Heavenly Father, thank you for the chance to pray with others for people with disabilities with those who believe that you are real and that you are a prayer answering God.
What could reparations for slavery look like today? What is it like for disabled and elderly New Yorkers who rely on Access-a-Ride? Which neighborhoods offer children the best chance to rise out of poverty? Resources on these questions and more this month.
What’s the difference between a refugee, migrant, and asylum seeker? Who is my neighbor? Whose neighbor am I? Find articles, podcasts, and videos that speak to these questions and more here.
What is biblical justice and how does it show up in Scripture? What does the subway map look without non-accessible stations? What prevailing thoughts guide NYC child welfare policy? Content on this & more here.
What is it like for families to attempt to navigate the special education system in NYC public schools? How can our willingness to be proximate to the poor lead to healthier communities? Is a set of activities what God means by “do justice”? Find content that speak to these questions and more in the round-up.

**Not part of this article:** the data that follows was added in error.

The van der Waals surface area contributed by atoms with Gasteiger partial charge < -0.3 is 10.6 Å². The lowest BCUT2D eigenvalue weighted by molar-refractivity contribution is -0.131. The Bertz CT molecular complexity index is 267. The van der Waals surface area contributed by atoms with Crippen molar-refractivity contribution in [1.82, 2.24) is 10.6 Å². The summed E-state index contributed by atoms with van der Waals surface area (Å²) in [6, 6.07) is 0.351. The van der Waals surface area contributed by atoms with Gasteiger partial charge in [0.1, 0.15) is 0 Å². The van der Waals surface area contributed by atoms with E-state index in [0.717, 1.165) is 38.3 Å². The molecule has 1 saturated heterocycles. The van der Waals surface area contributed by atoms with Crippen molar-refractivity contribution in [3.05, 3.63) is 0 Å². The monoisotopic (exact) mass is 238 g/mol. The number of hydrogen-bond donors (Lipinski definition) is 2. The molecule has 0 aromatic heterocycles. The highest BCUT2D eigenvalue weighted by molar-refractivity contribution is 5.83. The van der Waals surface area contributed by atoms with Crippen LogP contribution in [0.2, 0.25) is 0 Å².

What does it look like to work inside NYC's public housing system? How much of the subway system is inaccessible to New Yorkers with mobility impairments? Where can I find a biblical response to the complex issue of immigration? Find content that speaks to these questions in the Round-Up.
What is it like to be an inmate and a high school student at the same time? What’s going on with affordable housing in NYC? How can Christians work toward criminal justice reform? You’ll find articles that speak to these questions and more in this month’s Mercy & Justice Round-Up.
Roosevelt Island—dubbed “Welfare Island” in 1921—–once housed a prison, a lunatic asylum, a charity hospital, a smallpox hospital, and a workhouse. It was renamed in 1971 with a vision to make it a flourishing space with a special focus on accessibility for people with disabilities.
What happens once we decide a child is a criminal? How are people living with disabilities able to serve the church? Is eviction a cause of poverty—or a condition of it? You’ll find articles that speak to these questions and more in this month’s Mercy & Justice Round-Up.
Nearly 900,000 people in New York City live with disabilities. Lack of accessible transportation and housing, unequal education, unemployment, and poor health care are among the common barriers people with disabilities face. Join us in praying on behalf of these neighbors of ours.